A ONE IN TWENTY-MILLION CHANCE–The True Story of the First Tornado Forecast–Part III

PART III

 

A plaque commemorating the first successful tornado forecast sits in front of a WWII-era B-29 bomber at Tinker AFB, Oklahoma.

A plaque commemorating the first successful tornado forecast sits in front of a WWII-era B-29 bomber at Tinker AFB, Oklahoma.

After General Borum’s statement that Captain Miller and Major Fawbush were “about to set a precedent,” Fawbush composed the forecast–what would now be called a tornado warning (albeit one with a long lead-time)–Miller typed it up and handed it off to Base Operations for dissemination.

Both men sensed their careers circling the drain.  Miller wondered how he’d manage as a civilian.  It seemed unlikely anyone would want to employ an idiot who’d issued a tornado forecast for a precise location.  Maybe, if he were lucky, he mused, he might catch on as an elevator operator someplace.

A ONE IN TWENTY-MILLION CHANCE–The True Story of the First Tornado Forecast–Part I

The aftermath of the March 20, 1948, tornado at Tinker AFB, Oklahoma.

The aftermath of the March 20, 1948, tornado at Tinker AFB, Oklahoma.

In the mid-20th century, tornado forecasting was considered to be beyond the “state of the art,” or in other words, impossible.  Twisters were deemed acts of God.  And any meteorologist attempting to predict what the Almighty had in mind would have been labeled a fool, a charlatan, or a court jester.  Maybe worse.

Yet two young air force weather officers found themselves, through no intent of their own, thrust into the unenviable position of having to make a tornado-no tornado forecast for Tinker AFB, Oklahoma, on a stormy March day 66 years ago.

SO JUST WHEN IS “TORNADO SEASON”?

The darkest shading indicates that, historically, there is only a one-tenth of one percent chance of a significant tornado occurring within 25 miles of a given point.----NOAA/SPC/NSSL graphic.

The darkest shading indicates that, historically, there is only a one-tenth of one percent chance of a significant tornado occurring within 25 miles of a given point.  NOAA/SPC/NSSL graphic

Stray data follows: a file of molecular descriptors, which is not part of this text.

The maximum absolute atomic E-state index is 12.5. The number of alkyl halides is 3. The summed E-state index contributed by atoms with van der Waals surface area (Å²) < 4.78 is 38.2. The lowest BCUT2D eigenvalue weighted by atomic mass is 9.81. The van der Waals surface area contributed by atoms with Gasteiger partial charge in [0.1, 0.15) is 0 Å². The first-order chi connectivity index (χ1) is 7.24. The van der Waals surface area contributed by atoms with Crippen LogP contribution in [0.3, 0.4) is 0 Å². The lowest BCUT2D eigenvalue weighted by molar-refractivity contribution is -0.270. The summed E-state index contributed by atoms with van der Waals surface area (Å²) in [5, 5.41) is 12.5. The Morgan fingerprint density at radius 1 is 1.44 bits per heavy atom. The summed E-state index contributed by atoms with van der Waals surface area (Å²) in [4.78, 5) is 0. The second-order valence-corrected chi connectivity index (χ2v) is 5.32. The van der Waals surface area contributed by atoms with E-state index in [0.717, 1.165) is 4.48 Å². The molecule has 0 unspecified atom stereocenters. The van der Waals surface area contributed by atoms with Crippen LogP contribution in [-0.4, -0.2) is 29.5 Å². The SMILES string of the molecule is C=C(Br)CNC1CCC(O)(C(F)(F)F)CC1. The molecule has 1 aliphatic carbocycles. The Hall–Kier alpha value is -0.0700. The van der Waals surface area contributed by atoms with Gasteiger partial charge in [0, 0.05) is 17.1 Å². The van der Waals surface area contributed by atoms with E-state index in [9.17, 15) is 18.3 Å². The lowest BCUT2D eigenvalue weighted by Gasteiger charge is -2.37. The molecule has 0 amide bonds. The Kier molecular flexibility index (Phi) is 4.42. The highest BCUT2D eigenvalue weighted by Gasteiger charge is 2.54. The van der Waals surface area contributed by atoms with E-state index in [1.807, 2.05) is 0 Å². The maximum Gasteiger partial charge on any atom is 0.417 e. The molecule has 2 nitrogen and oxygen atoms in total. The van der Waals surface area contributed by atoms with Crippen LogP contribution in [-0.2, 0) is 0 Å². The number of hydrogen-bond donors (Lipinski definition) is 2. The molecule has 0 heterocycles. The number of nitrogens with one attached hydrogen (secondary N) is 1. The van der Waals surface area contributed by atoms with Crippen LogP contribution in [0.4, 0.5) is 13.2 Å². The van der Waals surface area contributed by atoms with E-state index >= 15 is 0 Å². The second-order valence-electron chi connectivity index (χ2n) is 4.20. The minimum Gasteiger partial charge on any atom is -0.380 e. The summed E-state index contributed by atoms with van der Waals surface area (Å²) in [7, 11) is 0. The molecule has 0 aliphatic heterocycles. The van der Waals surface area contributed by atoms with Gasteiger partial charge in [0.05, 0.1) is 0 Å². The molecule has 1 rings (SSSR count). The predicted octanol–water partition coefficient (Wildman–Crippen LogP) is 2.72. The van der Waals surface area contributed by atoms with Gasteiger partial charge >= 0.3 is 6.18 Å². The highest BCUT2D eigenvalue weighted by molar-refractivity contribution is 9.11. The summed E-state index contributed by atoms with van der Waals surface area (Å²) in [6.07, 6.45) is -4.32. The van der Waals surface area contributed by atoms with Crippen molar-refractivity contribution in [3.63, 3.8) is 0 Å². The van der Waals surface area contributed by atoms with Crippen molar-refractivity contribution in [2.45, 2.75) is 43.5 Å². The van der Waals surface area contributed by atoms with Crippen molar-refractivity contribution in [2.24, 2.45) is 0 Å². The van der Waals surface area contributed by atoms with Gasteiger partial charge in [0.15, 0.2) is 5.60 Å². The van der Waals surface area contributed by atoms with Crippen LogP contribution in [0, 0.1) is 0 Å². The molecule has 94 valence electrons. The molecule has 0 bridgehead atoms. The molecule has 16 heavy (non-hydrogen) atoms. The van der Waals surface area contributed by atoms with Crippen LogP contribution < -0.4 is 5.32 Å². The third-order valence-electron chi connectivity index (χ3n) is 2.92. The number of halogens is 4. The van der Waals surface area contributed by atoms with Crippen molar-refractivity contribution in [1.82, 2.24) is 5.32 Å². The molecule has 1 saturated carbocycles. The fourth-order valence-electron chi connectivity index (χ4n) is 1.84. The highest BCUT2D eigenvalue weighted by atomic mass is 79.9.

Weather-savvy folks are aware that North Atlantic hurricanes have an officially-defined season: June 1 through November 30.  Most, but not all, hurricanes and tropical storms whirl to life within that 6-month period.

There is, however, no counterpart for tornadoes. Twisters can and do spin up at any time of year with the threat peaking in the spring.

SAM TOWNSEND (a character in Supercell), OWNER AND OPERATOR OF THE “GUST FRONT GRILL”

Sam Townsend, rheumy-eyed, weatherbeaten and heavyset, sports a face folded with age and memories. If you ever searched for him in a crowd, he wouldn’t be difficult to spot. He wears a black stovepipe hat with an eagle’s feather jammed into the hatband.

Half Osage Indian and a Vietnam combat veteran, Sam is conflicted by visions rooted in his native American background, and nightmares erupting from his memories of the killing grounds of Southeast Asia. For instance, when he tells his old friend and veteran storm chaser Chuck Rittenburg to Beware the thunder, it turns out he wasn’t warning of thunderstorms.

GABI MEDEIROS, FBI AGENT, AD HOC STORM CHASER (character in Supercell)

Gabi Medeiros is a Special Agent with the FBI. Born of a Russian mother and Portuguese father, she’s attractive but not classically beautiful. As she once explained, “I gotta watch what I eat, or I get a little heavy in the ass and start looking like a female Michelin Man.”

Divorced and the veteran of several dead-end affairs, she’s come to the realization there’s a scarcity of men who want to settle down with a woman who “shoots guns, curses in Russian and can’t cook worth a damn.”

SO WHAT’S WITH ALL THIS CRAZY WEATHER?

It’s a question I’ve been getting a lot recently, undoubtedly driven by the tornado tragedies in Oklahoma—-“So what’s with all the crazy weather? I don’t remember this kind of stuff happing before.”

I suppose people think I should have the answers, being a retired meteorologist and now a novelist who features supercells, tornadoes and hurricanes in his books.

In fact, I don’t have the answers, but only because the question isn’t right. In fact, this year hasn’t been all that “crazy.” Take tornadoes, for instance.

SUPERCELL, A MORE IN-DEPTH LOOK

Beyond the one-line description of Supercell being “a fast-moving thriller set against tornado chasing on the Great Plains,” what the heck is the novel about?

Here’s the “elevator pitch” for it (an “elevator pitch” means the author’s got only the duration of an elevator ride to pitch his/her book to an agent or publisher):

Chuck Rittenburg, a former professional storm chaser, has lost it all: his business, his home, his family. But he’s offered a chance at redemption—-and a million bucks—-by a Hollywood film company if he can lead its cinematographers to a violent EF-4 or -5 tornado.